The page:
Independent dental practices are often run by a very small team. You may have staff to complete the day-to-day tasks, like billing and office maintenance, but ultimately the overall management of the practice falls on you. Being a good dentist doesn’t always mean having a good practice. Without even realizing it, inefficiency and waste may be plaguing
you practice, ultimately resulting in lost revenue. However, there is hope for getting your practice back on track with small changes that will increase efficiency. Implementing the following 5 strategies may mean real benefits for you and your dental practice – less waste, more time, and more money.
1. Automate parts of your practice.
In a highly connected society, doing day-to-day tasks manually is often a waste of time. Appointment reminders, scheduling updates, and billing calls are among the functions that can be automated. Don’t underestimate digital technology, either. Email and text messaging can be effective (and easy) ways to communicate with patients. While it may not be the type of personal service your patients have come to expect, it will free up staff time to give your patients their full attention once they are in the office.
2. Train your staff to wear different hats.
Every member of your staff has specific responsibilities, but sometimes it’s necessary for them to wear different hats. If someone in the office is sick or otherwise absent, their work still needs to be completed. Your staff should be expected to pick up the slack, but only after they have been appropriately trained. Everyone in the office should know how to handle most front office responsibilities, along with simple tasks like restocking the office kitchen and taking out the trash.
3. Improve communications.
The main time-waster in many dental practices is poor communication, both in the office and with patients. Communication isn’t just limited to conversations in person or on the phone. Billing statements and patient information forms should all be straightforward, easily accessible and easy to understand; become user friendly and house all of this on a patient portal. Also, educate your staff to the types of questions and issues typically raised by patients. Staff should to be able to respond knowledgeably, or if they do not know the answer, at least know who to ask.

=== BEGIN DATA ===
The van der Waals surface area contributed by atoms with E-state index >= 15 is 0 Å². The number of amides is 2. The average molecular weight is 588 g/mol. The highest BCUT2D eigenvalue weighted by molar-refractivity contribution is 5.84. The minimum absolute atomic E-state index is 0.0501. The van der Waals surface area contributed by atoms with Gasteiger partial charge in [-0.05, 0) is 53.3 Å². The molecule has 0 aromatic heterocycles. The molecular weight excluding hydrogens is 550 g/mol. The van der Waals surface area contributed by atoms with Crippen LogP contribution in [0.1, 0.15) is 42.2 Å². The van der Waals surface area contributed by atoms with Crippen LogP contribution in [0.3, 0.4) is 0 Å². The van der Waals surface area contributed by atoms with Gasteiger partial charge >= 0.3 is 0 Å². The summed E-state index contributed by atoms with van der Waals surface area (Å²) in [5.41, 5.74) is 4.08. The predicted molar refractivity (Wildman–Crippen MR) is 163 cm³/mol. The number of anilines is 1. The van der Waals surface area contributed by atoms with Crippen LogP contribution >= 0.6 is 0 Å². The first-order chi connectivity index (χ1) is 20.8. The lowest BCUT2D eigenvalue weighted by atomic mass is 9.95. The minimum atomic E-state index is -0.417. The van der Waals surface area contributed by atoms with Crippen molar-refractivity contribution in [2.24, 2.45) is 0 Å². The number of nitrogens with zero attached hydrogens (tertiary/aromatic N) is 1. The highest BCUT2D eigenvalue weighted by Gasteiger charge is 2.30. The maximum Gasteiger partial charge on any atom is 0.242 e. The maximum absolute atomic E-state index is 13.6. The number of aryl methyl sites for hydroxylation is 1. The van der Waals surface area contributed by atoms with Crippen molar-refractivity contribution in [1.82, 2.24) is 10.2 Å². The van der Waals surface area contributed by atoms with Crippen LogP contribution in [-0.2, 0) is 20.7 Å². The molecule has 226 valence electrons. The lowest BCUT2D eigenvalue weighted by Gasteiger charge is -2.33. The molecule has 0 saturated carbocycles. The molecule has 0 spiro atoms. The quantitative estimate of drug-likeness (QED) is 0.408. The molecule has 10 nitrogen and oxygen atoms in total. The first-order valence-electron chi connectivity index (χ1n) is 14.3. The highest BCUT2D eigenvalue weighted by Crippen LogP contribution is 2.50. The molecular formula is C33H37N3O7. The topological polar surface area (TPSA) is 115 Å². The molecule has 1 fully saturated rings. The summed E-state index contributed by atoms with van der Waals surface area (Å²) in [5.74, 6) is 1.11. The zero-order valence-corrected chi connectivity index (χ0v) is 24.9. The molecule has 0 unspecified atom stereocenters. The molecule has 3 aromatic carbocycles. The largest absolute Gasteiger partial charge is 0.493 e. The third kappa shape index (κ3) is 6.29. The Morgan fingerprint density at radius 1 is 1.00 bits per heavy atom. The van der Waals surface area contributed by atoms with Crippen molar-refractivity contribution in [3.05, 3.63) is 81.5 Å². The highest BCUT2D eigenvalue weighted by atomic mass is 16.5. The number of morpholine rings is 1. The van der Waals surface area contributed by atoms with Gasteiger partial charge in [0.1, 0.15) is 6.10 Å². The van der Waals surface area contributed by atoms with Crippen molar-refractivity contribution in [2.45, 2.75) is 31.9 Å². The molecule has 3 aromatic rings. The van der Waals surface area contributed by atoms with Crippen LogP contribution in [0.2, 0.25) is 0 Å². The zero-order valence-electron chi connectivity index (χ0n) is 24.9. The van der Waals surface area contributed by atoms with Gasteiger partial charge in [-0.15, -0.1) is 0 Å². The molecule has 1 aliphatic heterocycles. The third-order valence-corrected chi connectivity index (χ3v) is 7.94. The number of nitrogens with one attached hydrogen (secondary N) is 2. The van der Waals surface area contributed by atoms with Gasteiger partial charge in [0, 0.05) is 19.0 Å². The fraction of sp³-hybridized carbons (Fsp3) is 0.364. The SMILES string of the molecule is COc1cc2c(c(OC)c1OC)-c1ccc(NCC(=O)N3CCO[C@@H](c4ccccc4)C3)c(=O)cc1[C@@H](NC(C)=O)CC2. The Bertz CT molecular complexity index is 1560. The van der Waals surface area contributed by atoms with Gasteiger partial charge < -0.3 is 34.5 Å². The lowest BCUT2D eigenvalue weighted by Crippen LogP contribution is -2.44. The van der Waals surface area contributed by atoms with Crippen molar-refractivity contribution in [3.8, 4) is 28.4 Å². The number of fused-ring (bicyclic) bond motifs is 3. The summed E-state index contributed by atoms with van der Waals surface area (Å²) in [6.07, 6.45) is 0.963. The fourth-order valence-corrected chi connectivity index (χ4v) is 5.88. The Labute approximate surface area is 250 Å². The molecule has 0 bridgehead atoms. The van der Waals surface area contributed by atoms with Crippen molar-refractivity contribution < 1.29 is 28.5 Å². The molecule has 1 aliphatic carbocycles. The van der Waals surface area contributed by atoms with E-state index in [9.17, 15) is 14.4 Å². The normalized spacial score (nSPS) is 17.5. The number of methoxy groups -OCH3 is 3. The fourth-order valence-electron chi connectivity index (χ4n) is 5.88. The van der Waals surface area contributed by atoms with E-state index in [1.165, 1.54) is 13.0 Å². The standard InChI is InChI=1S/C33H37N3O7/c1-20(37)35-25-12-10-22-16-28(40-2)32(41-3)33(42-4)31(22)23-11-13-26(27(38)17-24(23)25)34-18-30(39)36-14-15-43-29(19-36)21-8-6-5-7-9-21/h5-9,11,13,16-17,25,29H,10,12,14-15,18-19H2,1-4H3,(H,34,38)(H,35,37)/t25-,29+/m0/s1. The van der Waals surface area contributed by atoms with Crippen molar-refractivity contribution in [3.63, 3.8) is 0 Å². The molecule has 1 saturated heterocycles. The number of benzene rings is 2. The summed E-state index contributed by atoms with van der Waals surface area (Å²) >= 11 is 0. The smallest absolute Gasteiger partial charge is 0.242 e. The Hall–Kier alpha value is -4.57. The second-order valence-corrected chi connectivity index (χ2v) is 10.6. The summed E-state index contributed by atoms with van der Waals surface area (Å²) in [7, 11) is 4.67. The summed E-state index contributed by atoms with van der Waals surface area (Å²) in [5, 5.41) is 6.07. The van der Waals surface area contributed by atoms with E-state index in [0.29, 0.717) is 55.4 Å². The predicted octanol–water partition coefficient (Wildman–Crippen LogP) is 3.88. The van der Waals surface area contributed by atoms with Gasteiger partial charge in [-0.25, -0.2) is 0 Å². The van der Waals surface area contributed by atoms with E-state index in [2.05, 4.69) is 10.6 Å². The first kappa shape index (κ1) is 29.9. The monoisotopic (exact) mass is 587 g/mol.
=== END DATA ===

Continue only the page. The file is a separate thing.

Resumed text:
4. Outsource when possible.
Dentists are trained to be dentists – not office managers, payroll specialists, insurance filers, or let’s be honest, business owners. Caring for patients is obviously your number one priority, but in order for your practice to succeed, the day-to-day tasks of running your office must be attended to. Before it comes to a point when you can no longer keep up with the mounds of paperwork needing your attention, consider outsourcing. There are many reputable third-party companies which can take over tasks like payroll, accounting, and record keeping.
5. Identify and correct wasteful practices.
Unless you are completely on top of every aspect of running your practice, you probably don’t know whether time and money is being wasted. Doing a full inventory of your day-to-day operations can help you find those inefficiencies. Even small issues, like supplies, can impact your bottom line. For example, if you are stocking too much of one item, and continue to order that product, you are in essence, wasting money. If that item cannot be easily found, that is wasted time searching for what you need.
You may not need to implement all of these t strategies, but every practice has room to improve. By simply taking a look at your practice’s day-to-day business, you can save a lot of wasted time and money.
Note: This content is accurate as of the date published above and is subject to change. Please seek professional advice before acting on any matter contained in this article.